Of the 645 projects that received funding, about one-third had 100 or more units, one-third had 50-99 units, and one-third had fewer than 50 units. The projects were located in all but three states. In 99 percent of the projects, at least one-quarter of residents had disabilities. Similarly, in 17 of the 18 case study sites, 25 percent or more of residents had disabilities. The majority of residents at all sites were elderly, at least two-thirds of all but one site's residents were female, 11 projects were majority white and two projects majority black. Thirteen projects had part-time service coordinators, 11 coordinators worked at more than one SCP, and three projects contracted with other agencies for coordinators. Most coordinators had bachelor degrees and relevant prior work experience. All but one coordinator had received some type of training.

Service coordinators in the 18 sites worked with autonomy but coordinated with project directors when planning activities. More than half the coordinators had contacts with 90 percent or more of the project residents and case loads ranged from 7 to 112 residents, which represented between 10 and 96 percent of residents. Coordinators' outreach to residents consisted of print materials and presentations at resident meetings. Coordinators in the 18 sites arranged for services to come into the project; transportation and housekeeping were the most frequently provided services. Other services included health screenings, exercise programs, and budget assistance. Service coordinators sometimes provided services themselves despite the HUD prohibition against doing so; services included transport to medical appointments and housekeeping chores. Half of coordinators said that more transportation was needed at their sites; other needed services included housekeeping, financial counseling, errand services, and eye and dental services.

Residents in the 18 sites reported that SCP linked them to services and that the coordinator was someone to confide in about their problems and made them aware of how to access available services. The 18 sites did not report serious obstacles to program implementation, but seven sites reported inadequate office space primarily due to lack of privacy, and one site required residents to climb stairs to access the office.


Sites recommended improvements to the SCP program including: ensuring that the SCP office is accessible and that SCs do not share office space with project staff so that SC conversations with residents can be confidential. Additionally, the SC office should be located where residents tend to congregate such as mailboxes, the dining room, lounges, or community rooms. SCs also believed that they should be able to provide some services themselves where services are not readily available, including transportation in rural areas and social activities planning, and that HUD could fund these activities through the SCP. SCs would welcome HUD identification of training opportunities in rural areas and HUD development of materials such as assessment and service tracking and monitoring forms. SCs also made recommendations for changes to the annual reporting form.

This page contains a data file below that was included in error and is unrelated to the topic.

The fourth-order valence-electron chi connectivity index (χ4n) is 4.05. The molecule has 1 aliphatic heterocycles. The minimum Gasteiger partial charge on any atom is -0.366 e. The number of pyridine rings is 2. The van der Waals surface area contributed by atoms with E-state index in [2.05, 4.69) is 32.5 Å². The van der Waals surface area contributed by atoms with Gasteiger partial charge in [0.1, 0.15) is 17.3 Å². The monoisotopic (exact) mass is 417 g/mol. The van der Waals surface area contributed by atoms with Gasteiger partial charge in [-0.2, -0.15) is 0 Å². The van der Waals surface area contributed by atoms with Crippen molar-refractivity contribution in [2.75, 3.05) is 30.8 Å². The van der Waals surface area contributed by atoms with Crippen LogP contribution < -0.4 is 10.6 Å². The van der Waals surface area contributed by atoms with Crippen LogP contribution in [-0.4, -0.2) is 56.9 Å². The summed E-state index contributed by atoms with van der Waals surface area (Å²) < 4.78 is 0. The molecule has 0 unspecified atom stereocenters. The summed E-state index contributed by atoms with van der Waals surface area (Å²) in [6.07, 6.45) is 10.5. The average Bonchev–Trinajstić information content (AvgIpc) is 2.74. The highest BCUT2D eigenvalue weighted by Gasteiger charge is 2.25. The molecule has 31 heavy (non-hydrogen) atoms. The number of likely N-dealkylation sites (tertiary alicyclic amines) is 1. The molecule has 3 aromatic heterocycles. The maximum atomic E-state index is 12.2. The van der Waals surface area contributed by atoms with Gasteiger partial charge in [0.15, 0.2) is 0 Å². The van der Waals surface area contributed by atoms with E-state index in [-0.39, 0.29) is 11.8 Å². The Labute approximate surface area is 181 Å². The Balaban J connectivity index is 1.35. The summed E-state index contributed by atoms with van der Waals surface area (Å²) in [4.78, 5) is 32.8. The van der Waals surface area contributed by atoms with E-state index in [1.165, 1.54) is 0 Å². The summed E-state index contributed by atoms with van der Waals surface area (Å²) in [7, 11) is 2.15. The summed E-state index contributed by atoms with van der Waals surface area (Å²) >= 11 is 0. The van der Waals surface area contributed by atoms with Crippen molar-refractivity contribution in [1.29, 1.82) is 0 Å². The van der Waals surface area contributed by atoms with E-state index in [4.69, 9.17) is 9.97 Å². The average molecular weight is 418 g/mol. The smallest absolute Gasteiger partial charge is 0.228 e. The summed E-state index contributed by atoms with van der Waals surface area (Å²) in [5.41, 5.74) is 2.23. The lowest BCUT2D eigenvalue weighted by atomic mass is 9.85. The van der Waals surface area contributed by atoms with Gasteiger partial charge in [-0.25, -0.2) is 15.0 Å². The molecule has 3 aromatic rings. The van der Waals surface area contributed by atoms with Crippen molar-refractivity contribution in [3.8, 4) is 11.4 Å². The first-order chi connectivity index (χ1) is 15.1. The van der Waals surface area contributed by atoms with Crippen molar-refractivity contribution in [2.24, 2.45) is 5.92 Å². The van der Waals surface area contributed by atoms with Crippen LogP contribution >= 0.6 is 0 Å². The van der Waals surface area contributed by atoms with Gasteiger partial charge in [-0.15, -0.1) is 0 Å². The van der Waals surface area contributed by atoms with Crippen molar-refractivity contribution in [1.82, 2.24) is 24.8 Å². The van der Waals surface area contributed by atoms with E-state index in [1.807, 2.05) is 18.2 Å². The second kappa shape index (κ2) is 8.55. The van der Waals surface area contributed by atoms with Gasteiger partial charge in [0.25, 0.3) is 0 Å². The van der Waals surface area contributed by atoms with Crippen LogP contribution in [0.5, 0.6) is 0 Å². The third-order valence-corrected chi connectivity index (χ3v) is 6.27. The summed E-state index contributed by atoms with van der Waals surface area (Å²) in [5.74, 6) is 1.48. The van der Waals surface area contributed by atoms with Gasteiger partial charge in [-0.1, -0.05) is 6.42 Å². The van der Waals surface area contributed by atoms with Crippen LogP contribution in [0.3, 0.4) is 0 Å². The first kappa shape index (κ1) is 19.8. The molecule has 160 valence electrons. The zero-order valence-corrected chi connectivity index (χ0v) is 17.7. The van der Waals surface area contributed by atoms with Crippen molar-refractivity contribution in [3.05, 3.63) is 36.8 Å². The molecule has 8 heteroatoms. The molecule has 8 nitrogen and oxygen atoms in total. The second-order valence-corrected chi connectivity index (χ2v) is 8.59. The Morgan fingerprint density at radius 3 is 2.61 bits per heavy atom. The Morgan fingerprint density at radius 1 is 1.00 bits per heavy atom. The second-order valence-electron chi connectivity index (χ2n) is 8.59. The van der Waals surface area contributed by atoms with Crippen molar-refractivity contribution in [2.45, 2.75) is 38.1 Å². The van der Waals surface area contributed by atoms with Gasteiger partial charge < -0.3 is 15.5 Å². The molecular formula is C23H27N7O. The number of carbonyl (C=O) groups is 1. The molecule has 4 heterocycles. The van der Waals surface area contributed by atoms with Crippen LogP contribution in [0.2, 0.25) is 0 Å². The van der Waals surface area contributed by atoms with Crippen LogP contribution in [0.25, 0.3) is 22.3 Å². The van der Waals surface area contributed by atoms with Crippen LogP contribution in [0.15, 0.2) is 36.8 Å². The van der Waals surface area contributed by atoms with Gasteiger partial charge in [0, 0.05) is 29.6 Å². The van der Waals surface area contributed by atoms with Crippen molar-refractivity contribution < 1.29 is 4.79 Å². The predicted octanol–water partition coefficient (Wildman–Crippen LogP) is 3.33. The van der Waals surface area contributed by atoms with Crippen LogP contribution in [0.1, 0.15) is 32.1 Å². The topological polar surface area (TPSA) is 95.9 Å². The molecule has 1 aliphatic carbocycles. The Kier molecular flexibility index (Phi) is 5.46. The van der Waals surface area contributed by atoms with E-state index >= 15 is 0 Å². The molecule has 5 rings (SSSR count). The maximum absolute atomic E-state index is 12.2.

Study Limitations

The 18 case study sites cannot be considered representative of the 645 sites in existence at the time of the study.

Nachison, Jerold S. "The Housing Programs of the Department of Housing and Urban Development: Description and Issues." In Housing and the Aging Population: Options for the New Century, edited by W. Edward Folts (83-104). New York, NY: Garland, 1994.

Program Description

The Congregate Housing Services Program (CHSP) provides grants to various public housing programs to enable them to purchase supportive services for their residents who are aging in place. The federal Department of Housing and Urban Development (HUD) provides up to 40 percent of funding for services, the users of services pay 10 percent of the cost of services, and funding must be raised from other third parties to cover 50 percent of the cost of services. Funding is available in Section 8 and Section 236 HUD housing projects for the older population, Farmers Home Administration projects; states, Indian tribes and local governments also can seek this funding. Projects must accept food stamps as full or partial payment for meals, and a service coordinator must provide case management and service coordination to program participants.

National Eldercare Institute on Housing and Supportive Services, and U.S. Administration on Aging. Linking Housing and Services: Six Case Studies. Los Angeles, CA: National Eldercare Institute on Housing and Supportive Services, Andrus Gerontology Center, University of Southern California, 1994.